Big Bend Ranch

Newspaper 2019

brochure Big Bend Ranch - Newspaper 2019

Park Newspaper 'El Solitario' of Big Bend Ranch State Park (SP) in Texas. Published by Texas Parks & Wildlife.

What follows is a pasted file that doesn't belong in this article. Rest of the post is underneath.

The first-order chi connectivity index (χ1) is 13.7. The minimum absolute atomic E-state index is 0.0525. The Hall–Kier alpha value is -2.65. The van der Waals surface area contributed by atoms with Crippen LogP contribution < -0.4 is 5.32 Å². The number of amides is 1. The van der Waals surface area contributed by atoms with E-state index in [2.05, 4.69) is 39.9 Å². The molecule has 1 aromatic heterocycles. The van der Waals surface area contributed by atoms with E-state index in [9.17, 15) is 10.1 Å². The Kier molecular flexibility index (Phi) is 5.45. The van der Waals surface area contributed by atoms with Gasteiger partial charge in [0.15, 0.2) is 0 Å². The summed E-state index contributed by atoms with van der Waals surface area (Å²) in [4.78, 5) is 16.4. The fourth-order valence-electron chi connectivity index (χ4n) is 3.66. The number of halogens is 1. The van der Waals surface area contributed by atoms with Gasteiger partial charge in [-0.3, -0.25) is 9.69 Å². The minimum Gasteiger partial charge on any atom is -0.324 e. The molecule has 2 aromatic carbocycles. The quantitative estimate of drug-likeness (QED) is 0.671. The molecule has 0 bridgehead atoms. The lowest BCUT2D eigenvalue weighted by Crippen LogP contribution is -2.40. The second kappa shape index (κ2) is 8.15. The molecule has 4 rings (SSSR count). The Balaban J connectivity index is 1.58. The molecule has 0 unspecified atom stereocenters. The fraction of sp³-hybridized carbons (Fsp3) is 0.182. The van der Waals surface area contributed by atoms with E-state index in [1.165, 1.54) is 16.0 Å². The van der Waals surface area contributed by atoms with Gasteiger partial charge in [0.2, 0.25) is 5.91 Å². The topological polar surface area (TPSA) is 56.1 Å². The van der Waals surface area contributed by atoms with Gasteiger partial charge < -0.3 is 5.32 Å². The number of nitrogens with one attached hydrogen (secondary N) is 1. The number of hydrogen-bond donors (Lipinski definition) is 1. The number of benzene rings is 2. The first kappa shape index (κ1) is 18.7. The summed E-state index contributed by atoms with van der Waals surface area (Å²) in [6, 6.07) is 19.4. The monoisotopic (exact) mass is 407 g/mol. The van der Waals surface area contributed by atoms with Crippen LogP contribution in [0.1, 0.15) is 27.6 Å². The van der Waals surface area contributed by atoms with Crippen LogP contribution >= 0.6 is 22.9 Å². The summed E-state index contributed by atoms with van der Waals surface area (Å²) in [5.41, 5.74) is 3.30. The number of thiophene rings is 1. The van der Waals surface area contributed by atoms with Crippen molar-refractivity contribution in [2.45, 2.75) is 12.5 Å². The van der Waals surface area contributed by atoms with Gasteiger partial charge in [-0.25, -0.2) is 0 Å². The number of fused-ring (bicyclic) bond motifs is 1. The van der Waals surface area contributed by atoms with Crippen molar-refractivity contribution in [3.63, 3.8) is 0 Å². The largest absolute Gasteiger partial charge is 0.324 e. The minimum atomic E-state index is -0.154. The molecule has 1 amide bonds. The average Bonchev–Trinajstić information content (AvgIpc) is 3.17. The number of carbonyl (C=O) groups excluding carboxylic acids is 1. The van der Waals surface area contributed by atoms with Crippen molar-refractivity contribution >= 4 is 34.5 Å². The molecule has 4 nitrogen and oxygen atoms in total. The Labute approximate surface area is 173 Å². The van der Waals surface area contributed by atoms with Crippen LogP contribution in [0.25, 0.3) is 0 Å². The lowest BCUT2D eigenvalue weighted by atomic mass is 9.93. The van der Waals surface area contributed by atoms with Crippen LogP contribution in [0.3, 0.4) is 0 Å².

TEXAS PARKS AND WILDLIFE Big Bend Ranch SP Map Be Our Friend What’s Up? Stars! Pages 6 — 7 Page 10 Page 11 Black Bears Return el SOLitarIo TEXAS PARKS AND WILDLIFE DEPARTMENT | Page 12 BIG BEND RANCH STATE PARK To the Fort! TPWD By Cassie Cox Regional Interpretive Specialist Fort Davis, TX Still today, people come and go clean and maintain the fort and from all over the world to Fort learn skills that will help them Leaton, now a State Historic along their future career paths. Site and gateway to Big Bend They work on weekends and Ranch State Park, looking to when out of school for breaks. learn about the fascinating As the only program of its type history of the area and recre- in Texas State Parks, we are so ational opportunities in the Big proud to have the students of Bend. Should you visit the fort, Presidio represent their school some staff you might encounter and community to visitors from include Presidio High School all over the world. Stop by Student Docents. and ask if a student docent is These ambitious teenagers apply available to lead you on a tour. for paid positions that allow If not, there are self-guided tour them to learn about the history brochures along with exhibits of the fort, lead visitors on tours, and knowledgeable staff. Table of contents When available, student docents lead public tours at Fort Leaton State Historic Site. Cassie Cox Since its 1848 founding, people have come and gone from Fort Leaton. Early on it was home to Ben Leaton, wife Juana Pedrasa and their children who also ran the fort as a trading post. Explorers, soldiers, traders, Native Americans, Mexicans and Anglo settlers sought the fort for business as well as a refuge from Native American raids and other borderland outlaws. Beastly Bones. . . . . . . . . . . . . . . . . . . . . . . . . . . . . . 2 Make the Most of Your Visit. . . . . . . . . . . . . . . . . . 3 Certified Commercial Guides and Outfitters. . . . 3 BBRSP Camping. . . . . . . . . . . . . . . . . . . . . . . . . . . 4 Be Aware. . . . . . . . . . . . . . . . . . . . . . . . . . . . . . . . . 4 Fees and Visitor Services. . . . . . . . . . . . . . . . . . . . 5 Big Bend Ranch Geology: El Solitario. . . . . . . . . . 5 (cont. on page 2) Big Bend Ranch State Park Map. . . . . . . . . . . . . 6 Access and Visitor Services. . . . . . . . . . . . . . . . 8 Featured Hikes. . . . . . . . . . . . . . . . . . . . . . . . . . . . 9 Be Our Friend. . . . . . . . . . . . . . . . . . . . . . . . . . . . 10 Volunteer Activities. . . . . . . . . . . . . . . . . . . . . . . 10 What’s Up? . . . . . . . . . . . . . . . . . . . . . . . . . . . . . . 11 The Return of Black Bears to BBRSP. . . . . . . . 12 El Solitario is published by the Texas Parks and Wildlife Department for the orientation and education of visitors to Big Bend Ranch State Park. To the Fort! (cont. from page 1) We’d like to highlight two special Student Docents for this issue of El Solitario. Crystal and Omar were both Presidio High School seniors who graduated in May 2019. We interviewed them about what they gained from their time at Fort Leaton State Historic Site. Cassie Cox Crystal has learned a lot about the history of the area. Crystal exclaimed “It’s the best job I’ve ever had!” Omar shared that this position has been a big boost in his confidence. Omar says that thanks to his time at the fort, he’s less shy when meeting Omar is more confident in public speaking. Cassie Cox When asked about their favorite part of the job, they both mentioned enjoying telling the stories of the fort to visitors from all over world, including some visitors they met from Belgium and Iceland. They appreciate the reactions of visitors as they share the amazing history of the fort and Big Bend region. new people, more knowledgeable for job interviews, and he understands what constitutes good customer service. As a part of their jobs, they’ve both learned “pro tips” in cleaning skills, what invasive species have done to habitat in their region and how special it is to live on the border of the U.S. and Mexico. “The river unites us,” Crystal declares. We discussed what the region would have looked like if invasive salt cedar (tamarisk) was not planted for erosion control due to the loss of grasslands. The conversation also led to what they learned about wildlife in the area. Both docents have become very familiar with the Mexican free-tailed bats that call the fort home, as a part of their duties are to clean up after the squeaky little guests. Park staff have greatly enjoyed working with these docents and wish them well as they move to El Paso, TX for college. Beastly Bones By Amber Harrison, Park Interpreter, Barton Warnock Visitor Center When you enter the gift shop at the Barton Warnock Visitor Center, one of the first things you see is a fossil cast of Tylosaurus napaeolicus. It’s one of five recognized species of Mosasaur – a ferocious predatory marine reptile that lived in what was once a shallow sea covering West Texas millions of years ago. Mosasaurs are most closely related to the modern-day monitor lizard. Like the monitor lizard, Mosasaurs were both hunters and scavengers. They survived on a diet of fish, sharks and other deep-sea creatures of the time. While Mosasaurs preferred deep sea environments, they were well-adapted to scavenging and hunting in shallow waters. The fossil cast we have dates to the Late Cretaceous period, roughly 100–66 million years ago. The original fossil that this was cast from was discovered by local paleontologist, Ken Barnes, in 1990 west of Big Bend National Park. The replica was donated to Big Bend Ranch State Park in 2014. Take a walk through the Una Tierra (One Land) exhibit at the Barton Warnock TPWD Visitor Center to learn more 2 | el SOLitarIo | Texas parks and wildlife department about the natural and cultural history of the area. Illustration of what a mosasaur may have looked like. Certified Commercial Guides and Outfitters What is there to do at Big Bend Ranch State Park? The sky’s the limit! Whether you are seeking high adventure or some relaxation and solitude, the park has plenty to offer. Bring your own gear, or contact one of the outfitters listed. Laijtas, Terlingua Big Bend River Tours 432-371-3033 • 800-545-4240 Desert Sports 432-371-2727 • 888-989-6900 Far Flung Outdoor Center 432-371-2489 • 800-839-7238 TPWD For print materials, go to: www.tpwd.texas.gov/ bigbendranch or inquire at one of the park visitor centers. Lajitas Stables 432-371-2212 • 800-887-4331 Presidio, Redford Angell Expeditions 432-229-3713 Make the Most of Your Visit Horseback Riding Many of the park’s trails and campsites are suitable for equestrian use, with corral facilities and water available. All pack and saddle stock users must obtain a backcountry use permit and bring their own weed-free feed. All horses are required to have documentation of a current Coggins test. River Access The Rio Grande provides opportunities for rafting, kayaking, canoeing and fishing. Several river access points are found along FM 170. Colorado Canyon includes Class II and Class III rapids—not considered dangerous under normal flow conditions. Various side roads within the park require high-clearance and/or four-wheel drive vehicles. Park staff can advise you where to travel, depending on your type of vehicle and interests. For a pleasant paved driving experience, follow River Road/FM 170 from Barton Warnock Visitor Center to Ft. Leaton State Historic Site or vice versa. You’ll encounter gorgeous vistas and short day hikes from this road. Hiking There are many, many miles of hiking for all skill levels in this over 300,000-acre park. Trails can be accessed from Sauceda Ranger Station in the interior of the park as well as off of FM 170. Different trails lead to amazing vistas, tinajas (rock basins that sometimes carry water), ancient rock art, cottonwood groves, waterfalls, desert springs, historic ranch homes, deep canyons and more. With Big Bend Ranch’s abundant wildlife and desert vegetation, interesting rock formations and geology and long history of use by humans, we know you will not be disappointed by your adventures on foot. Consult a Park Ranger for latest trail conditions and review the safety notes on page 8. For descriptions of some popular hiking trails, check out the article on page 9. The park offers over 100 miles of trails and road for all skill levels. One popular venue is the Contrabando Multi-Use System (series of trails), which can be accessed from two trailheads in the Southeastern part of the park near the Barton Warnock Visitor Center on FM 170 in Lajitas, TX. Interpreted sites along the route include the remains of a candelilla wax camp, a cinnabar mine, and an historic ranch. Ask for the special map that covers this trail system. Remember that a helmet is a must. The International Mountain Biking Association (IMBA) has designated the Fresno-Sauceda Loop Trail as an “Epic” ride – one of fewer than 50 in the United States and Canada. Mountain Bike Hall of Fame inductee Hill Abel describes the trail as “a huge day in the saddle and super challenging.” A highlight along the way is the historic Crawford-Smith Ranch. Ask a Park Ranger for an interpretive brochure about this site for more information. Amber Harrison Vehicle Touring The main entrance road into the interior of BBRSP takes you through the west entrance, “Botella Junction,” and on to Sauceda Ranger Station. The road to Sauceda is a wellmaintained dirt and gravel thoroughfare that requires slow speeds and is suitable for 2WD vehicles. It is not recommended for large RVs or trailers. From River Road/FM 170 it is about 27 miles to Sauceda Ranger Station through incredible scenery that you won’t forget. Mountain Biking The Horsetrap Bike-and-Hike Trail is easily accessible from Sauceda Ranger Station. The degree of difficulty ranges from moderate to downright challenging. A 200-yard portion of the trail is particularly sandy. Enjoy the solitude and the scenery “off the beaten path.” big bend ranch state park | el SOLitarIo | 3 Your Home for the Night: BBRSP Camping By Amber Harrison, Park Interpreter, Barton Warnock Visitor Center Big Bend Ranch State Park offers many options for camping including backcountry, primitive, and equestrian sites. Primitive and equestrian sites are accessible with a motorized vehicle. Backcountry sites are not accessible with a motorized vehicle. Some roads require four-wheel drive and/or high clearance. Amber Harrison Because BBRSP is so large it is not always easy to know what type of site is best for you. The descriptions below provide a quick reference to help you choose the right site for your adventure. West Contrabando Campsite Backcountry: These sites are intended for self-supported hikers, bikepackers and equestrians. There are no designated campsites in the backcountry. Overnight visitors select their own site along the way. Sites must be at least 3/4 mile from any trailhead or active road. All water, food and supplies must be carried in. Park orientation, Special Use Permits and trip itineraries are required from a park visitor center. Reservations are not required for a backcountry site. Vehicle Accessible Campsites: These are designated campsites along FM 170 and in the park interior. These are referred to as “primitive” because they have limited amenities. Most sites have a fire ring, picnic table and shade structure. These include single occupancy and group campgrounds. Group campgrounds have multiple sites in one large area with a composting toilet, but no running water. Single occupancy sites only have one site and do not have a toilet. All waste must be packed out if a toilet is not available. Up to eight people and two vehicles are allowed at each site. Additional vehicles can be added for a small fee. None of the access to the sites in the interior are paved and some require four-wheel drive. A detailed campsite guide is available at our ranger stations or online at http://tpwd.texas. gov/publications/pwdpubs/ media/pwd_bk_p4501_2059.pdf Equestrian Campsites (vehicle accessible): These sites have corrals, shade structures and fire rings. You must obtain the appropriate permit and bring your own feed. All equestrian sites are accessible via unpaved roads in the park interior. This rugged country is hard on horses – you and your horse must be physically fit. Call the park ahead of time to ask about the availability of water at your site. Rancho Viejo Campsite Upper Madera Campsite BE AWARE: For your safety and welfare Many wonderful animals live here and play a vital role in the balance of nature. You are a guest in their home. By learning about the park’s wildlife and observing the following tips, you can show them the respect they deserve while keeping yourself and your family safe. Rattlesnakes are especially common at Big Bend Ranch. Watch where you put your hands and feet. Never harass or attempt to handle a rattlesnake—this is when most bites occur. Rattlesnakes are protected in the park; do them no harm. Amber Harrison © Gary Nored Never feed wildlife or allow them to get human or pet food. There are no self-pay options for camping at BBRSP. All sites need to be paid for at one of the ranger stations. Site reservations can be made in advance by calling (512) 389-8919 or in person the day of check-in at any of the ranger stations. While the park rarely fills, reservations are recommended. Allow additional time for completing Special Use Permits if needed. 4 | el SOLitarIo | Texas parks and wildlife department Observe wildlife from a safe distance; never approach or try to photograph them at close range. Keep children and pets under your control at all times. Clean up and store food and garbage immediately after meals; never keep food in your tent. Enjoy the outdoors with others, not alone. In the unlikely event that you encounter a black bear or mountain lion, do not run. Instead, face the animal, make noise and try to look as large as possible. Pick up small children. Back away slowly. If attacked, fight back. Report sightings to park staff immediately. Western Diamondback rattlesnake + In the unlikely event that a snake bite occurs: • Remove jewelry and loosen tight-fitting clothing. • Wash the bite area with disinfectant. • Keep the person calm and quiet. • Limit movement if at all possible. • Watch for symptoms of shock. • Seek medical attention immediately. Big Bend Ranch State Park Fees and visitor services Daily entry fee: $5 per person per day for all visitors 13 years and older. follow us! Big Bend Ranch State Park on Facebook and Instagram Standard Vehicle Campsite: $12 per site/day Emergency services Cell phone service in the park is unreliable and limited. In the interior of the park 9-1-1 service may be several hours away, but if you have cell phone signal call 9-1-1 to alert the proper authorities. Be sure to provide details of your location. If in the interior of the park go to or call Sauceda Ranger Station for help: (432) 358-4444 Backcountry Camping: $10 per night/site If camping along FM 170 go to or call Barton Warnock Visitor Center: (432) 424-3327 No gas, diesel or groceries available in park. Dump station located at Barton Warnock Visitor Center. No hook-ups in park. The interior of the park offers Sauceda Lodge Bunkhouse accommodations. For reservations or more information call (512) 389-8919 from 8 a.m. to 6 p.m. Monday through Friday except major holidays. El Solitario: What’s in a name? TPWD Lodging Airstrip Big Bend Ranch paved airstrip 3T9 103-56-11.7030 W 29-28-10.6840 N Elevation: 4250 feet Length: 5500 feet Park Information and Permits Park information and permits for day use and camping (subject to availability) may be obtained from the BBR complex park headquarters during the hours below. Sauceda Ranger Station Aerial view of Solitario looking north-northeast Barton Warnock Visitor Center Lajitas (432) 424-3327 8 a.m. to 4:30 p.m. daily Closed Christmas Day Fort Leaton State Historic Site Presidio (432) 229-3613 8 a.m. to 4:30 p.m. Closed Christmas Day TPWD Park interior (432) 358-4444 8 a.m. to 6 p.m. Closed Christmas Day Flatirons El Solitario is obviously quite special to the park as the newsletter you hold in your hand bares its name. But what does it mean? Spanish for “hermit” or “loner,” El Solitario is THE signature landscape feature of Big Bend Ranch State Park. Almost 10 miles across and nearly symmetrical, this collapsed and eroded volcanic dome straddles the Brewster and Presidio county line in the eastern portion of the park. About 36 million years ago, magma from deep within the Earth pushed upward and displaced thousands of feet of overlying rock creating a blister or dome-shaped bulge on the Earth’s surface. Over millions of years, erosion collapsed the dome’s older rocks. Subsequent volcanic activity removed overlying rock, collapsed some of the lava chamber and formed a small caldera. The Solitario, as we see it today, emerged about 2 million years ago when the ancient Rio Grande began cutting its now famous canyons. Eons of erosion exposed some of the Earth’s most ancient rocks in Solitario’s core. These rocks are remains of the Ouachita Mountains, which predate the Rockies. They now form the Solitario’s outer rings. The entire southwest quadrant of the Solitario has steeply inclined inverted V–shaped rocks called “flatirons.” There are several places in the park to experience the full visual impact of the Solitario. One overlook is a few miles past Sauceda and is accessible by 2WD vehicles. Fresno Overlook on FM 170 between Lajitas and the Teepee Picnic Area offers a great view in late afternoon. For a closer look using 4WD, chat with a Park Ranger about latest road conditions and obtain a more detailed map. big bend ranch state park | el SOLitarIo | 5 Big Bend Ranch State Park Access and visitor services welcome, Keith Pets Pets are not allowed on hiking trails (except Closed Canyon Trail and Hoodoos Trail on FM 170), in the backcountry, or more than 1/4 mile from campsites or roads. Always keep pets on a leash and pick up after them. Never leave pets unattended or allow them to approach wild animals or livestock. Enjoy the Park (and live to tell about it) The beauty of Big Bend Ranch lies in its rugged remoteness. You are responsible for your own personal safety while at the park. Stay alert, read posted materials and consult a ranger for advice. Stay cool. Desert heat and dryness can kill, plus sunburns hurt. Use sunscreen. Wear long-sleeved shirts, long pants and a broad-brimmed hat with sunglasses. Avoid strenuous outdoor activities during the hottest part of the day. Water is life. If you wait until you’re thirsty, you’ve waited too long. Each person should drink 1 gallon of water per day. Make sure to consume salt and electrolytes as well. Drinking water is available at all Ranger Stations. Weather the weather. Storms can pop up quickly despite what weather predictions are. In a lightning storm seek shelter inside a building or vehicle. Do not stand under trees or in shallow caves and avoid high ground. Stay high and dry. Be mindful while traveling through slot canyons and arroyos as flash flooding does occur. Never cross rain-swollen creeks and washes. Temperatures can fluctuate and change quickly. Be prepared for all types of weather. Don’t go it alone. Tell someone your plans and estimated return time. Don’t explore alone. Cell phone service is spotty so don’t rely on it. Always have plenty of water and food in case you get stuck somewhere for a while. Keith Kinnard is the new Superintendent for Sauceda Ranger Station of Big Bend Ranch State Park. After growing up in the diverse landscapes in the desert of Fort Stockton, Texas, Keith Road conditions are affected by rain and runoff and will vary widely. Check with a ranger for conditions on arrival. Know Your Vehicle Some roads are suitable only for high-clearance or four-wheel-drive vehicles. If you have any questions about the roads or the suitability of your vehicle, consult a park ranger. obtained his Criminal Justice degree from Midwestern State University. During his 25-year career as a Travis County Senior Sheriff’s Deputy, Keith enjoyed working with the local students through • Two-wheel-drive (2WD): main road and some spurs that any highway- worthy vehicle, driven responsibly, can access. the DARE program, regional • Two-wheel-drive, high-clearance (2WDHC): roads where extra clearance is required due to road conditions (rocks, steep dips, etc.). well as numerous community • Four-wheel-drive (4WD): recommended where extra traction is required on steep, loose or soft ground. Includes all-wheel drive (AWD). He joined the Texas Parks and • Four-wheel-drive, high-clearance (4WDHC): primitive roads harsher than 4WD, where passage requires vehicles with extra traction, rigid suspension and high clearance. Big Bend Ranch State Park, High clearance is considered a minimum of 8 inches. environmental task force, as service events. Wildlife Department in 2016 as State Park Police Officer for and has thoroughly enjoyed the vast lands, keeping our visitors safe, as well protecting the park’s cultural and natural Rules for the Road Less Traveled Park roads are dirt and may be narrow. Speed limit is 25 mph on primary park roads. Drive slowly to keep yourself, your passengers, your vehicle and the park’s animals safe. When should 4WD be engaged? Generally speaking, once you leave the maintained road, shift from 2WD into 4WD and leave it there until returning to the maintained road. Use 4WD low before you need to negotiate any really difficult obstacles. Take care of your tires. On primitive roads, the number one trouble is tire failure, often sidewall punctures. Drive slowly and watch for sharp rocks, sticks and cactus. Carry fix-a-flat, a lug wrench, hydraulic jack and tow strap. A good spare is essential; two spares are recommended. Always carry an extra 5 gallons of water. Beware of brush. The woody bushes of the desert are extremely hard and can produce nasty scratches in your vehicle’s paint. NOTE: Permits are required for travel on all BBRSP roads 2WDHC and beyond. 8 | el SOLitarIo | Texas parks and wildlife department resources. Hoodoos Trail Cinco Tinajas Fresno Divide Closed Canyon featured HIKEs The Trails of Big Bend Ranch Big Bend Ranch State Park contains over 300,000 acres and boasts some of the most rugged and remote public land in the state. Multi-use trails open to hikers, equestrians and mountain bikers allow access to many remote areas within the park. Our mission is to capture the spirit of the land by offering trails that are scenic and peaceful, yet offer a natural and wild outdoor experience. By Amber Harrison Photos: © Gary Nored There are two options for accessing many of the trails. One option is for trails off of the paved highway River Road/FM 170. The other trails are off the unpaved Main Park Road into the interior of Big Bend Ranch – Sauceda Ranger Station. Some of the park’s trails are suitable for hiking only, while others are more appropriate for mountain biking and horseback riding. There are opportunities for everyone! Chat with a Park Ranger to develop an itinerary and refer to maps for the adventure that best suits your needs and abilities. The following are descriptions of the most popular trails in the park. See the quick reference table of trails at Big Bend Ranch State Park. Trail Name Trailhead Location Approximate Round Trip Distance in Miles Difficulty* Recommended Use Contrabando Multi-use System FM 170 25+** easy-difficult hiking, mountain biking, horseback riding Rancherias Loop FM 170 21 difficult hiking, horseback riding Closed Canyon FM 170 1.4 easy hiking Hoodoos FM 170 1.1 easy hiking Ojito Adentro Main Park Road 0.8 easy hiking Cinco Tinajas Main Park Road 1 easy hiking Leyva Escondido Spring Loop Main Park Road 4 moderate-difficult hiking Horse Trap Main Park Road 4.3 easy-difficult hiking, mountain biking, horseback riding Sauceda Nature Trail Main Park Road 0.9 easy-moderate hiking Encino Loop Main Park Road 7.2 easy-moderate hiking, mountain biking, horseback riding Fresno Rim Overlook Main Park Road (to Llano Loop Rd.) 5 easy-moderate hiking, horseback riding * Difficulty ratings will vary for each user group. Always consult a Park Ranger or local outfitter about routes, trail and weather conditions and obtain appropriate maps and permits before heading into the park. ** This is a system of trails with many routes both short and long. Consult a Park Ranger to plan your trek. Trails Accessible via Paved Highway FM 170 Contrabando Multi-use System: The East and West Contrabando Trailheads are the two main access points to this system. It is made of up of over 25 miles of interconnected trails of varying difficulty that expose you to some spectacular natural and cultural landscapes in the park. Educational waysides interpret ruins you’ll see on the trail. Rancherias Loop Trail: Rancherias is a challenging, 21-mile-long loop. It begins at the East Rancherias Trailhead and ends at the West Rancherias Trailhead. It ascends from lower elevations near the Rio Grande through the rugged canyons of the Bofecillos Mountains. Natural springs with fairly reliable water, riparian habitats and historicalperiod ruins will be encountered along the way. Closed Canyon: This is a short hike into a narrow slot canyon. The high walls of the canyon guide you along the way, progressively becoming narrower as the canyon trends towards the river. Because the canyon walls are so tall and narrow, little sunlight reaches the floor and the temperature in the canyon is substantially cooler than out in the exposed desert for most of the day. A great retreat from the summer heat and a perfect hike for a family. Be weather wise! Flash flooding may occur. Leashed dogs are allowed on this trail. Hoodoos: This site is named for its unique geological features called “hoodoos.” The word hoodoo originated in Africa and refers to what they believed were strange animal shapes in the rocks and embodied evil spirits. A short trail leads you to a series of hoodoos, along the bank of the Rio Grande. Another great hike for a family with children. Leashed dogs are allowed on this trail. Trails Accessible via Unpaved Interior Main Park Road Ojito Adentro: This short trail leads to lush springs and a seasonal waterfall that features a distinctive community of riparian plants and animals. The springs have been an important resource for people and wildlife throughout history. Ojito Adentro is one of the top birding sites in the park. Cinco Tinajas: Tinaja is a Spanish word for a rock basin that usually holds water. At this site you will see five tinajas just a short hike from the trailhead. These pools contain water most of the year which makes them unusual features in the desert. These tinajas and nearby springs support many species of plants and animals and have been an important resource for people throughout history. Horse Trap Trail: This trail is a Leyva Escondido Spring Loop: This challenging trail takes you beyond Cinco Tinajas to Leyva Escondido Spring via Leyva Creek. This trail will take you past a Native American rock art site and up to a vista with 360-degree views of Leyva Canyon. The trail itself runs through an old Sauceda Nature Trail: This trail passes through country that is typical of the Chihuahuan Desert and Llano area of the interior park. It traverses a ridge composed of lava like that found in the Bofecillos Mountains to the west. Signs along the way identify some of the plants common to the region. From the trail you will enjoy outstanding views of La Mota Mountain and the historic Sauceda complex. combination of decommissioned doubletrack and single-track with gentle grades and outstanding views of the rolling hills and low mesas of the central interior of the park. It is named for its proximity to Horse Trap Springs, once used to supply the Sauceda complex with drinking water. pasture where horses were kept during the early years of the ranch. Encino Loop: This is a combination of double-track, single-track and graded dirt road. Short stretches of park roads connect the Encino and Powerline Trails to form a loop. The terrain consists of the low rolling hills and mesas that are characteristic of the central interior portion of the park. Fresno Rim Overlook: This is a combination of double-track and singletrack trail that leads to a 700-foot cliff overlooking Fresno Canyon with views of the flatirons of the Solitario. big bend ranch state park | el SOLitarIo | 9 VOLUNTEER OPPORTUNITIES Be Our Friend By Amber Harrison, Big Bend Ranch State Park and Mike Slaton, Compadres del Rancho Grande Love what you see? Blown away by Big Bend Ranch? © Gary Nored We’ve all experienced the same. In fact, we never lost that feeling. You can do it too, through the park’s official “Friends Group.” Lots of things out here leave a mark – and we’re not just talking about the sun, the prickly vegetation, or miles of rugged road and trail. Every turn of the scenic River Road and jagged fold of the Solitario flatirons leaves an imprint on your mind. A quiet pool of clear water in a shaded tinaja and the rustling of cottonwood trees can leave you breathless. The biggest state park in Texas will fill your heart and, if you are like us, mark you forever. You may find yourself standing amidst all this magnificent beauty wondering, “how can I hold onto this feeling? How can I help preserve this special place?” Let us help you accomplish that! Since 2009, a hardy group of volunteers have worked to make the park even better. You can see our handiwork everywhere — from trail maintenance to hosting extreme cross-country running and biking events. We also help publish the El Solitario newsletter. Our mission is to help improve park facilities, aide in restoration efforts and inspire stewardship. We are the Compadres del Rancho Grande (CDRG), “Friends of the Big Ranch,” and we’re easy to spot by the great big smiles on our faces. As the official, non-profit group supporting the Big Bend Ranch State Park complex, which includes Barton Warnock Visitor Center, Fort Leaton State Historic Site and the Sauceda Headquarters, we help the Texas Parks and Wildlife Department complete projects and conduct programs by acquiring donations, supplying labor and having a presence. There’s always a way to help. Join us. Connect with us. Friend us. Donate your time or money. Be a part of it all. Here is just a sample of what the compadres have been up to lately… APRIL 2018 International Dark Sky Association Dark Sky Week Compadres purchased food for the event and assisted in promoting Big Bend’s dark skies while staff from BBRSP and partners from the Big Bend Conservation Alliance and the McDonald Observatory did programs and dark sky-friendly lighting demos. SUMMER 2018 Summer Arts in the Parks program FALL–SPRING 2018 New Bird Blind Compadres complete their Big Bend Ranch SP bird blind. Amber Harrison Three years in a row, Compadres purchased supplies for a 6-week community art program in collaboration with local artist, Crystal Allbright. The program is a mix of science, nature and art inspired by the natural and cultural resources of BBRSP. Compadres funded and constructed a bird blind and wildlife viewing area at Papalote Escondio near the Sauceda Ranger Sta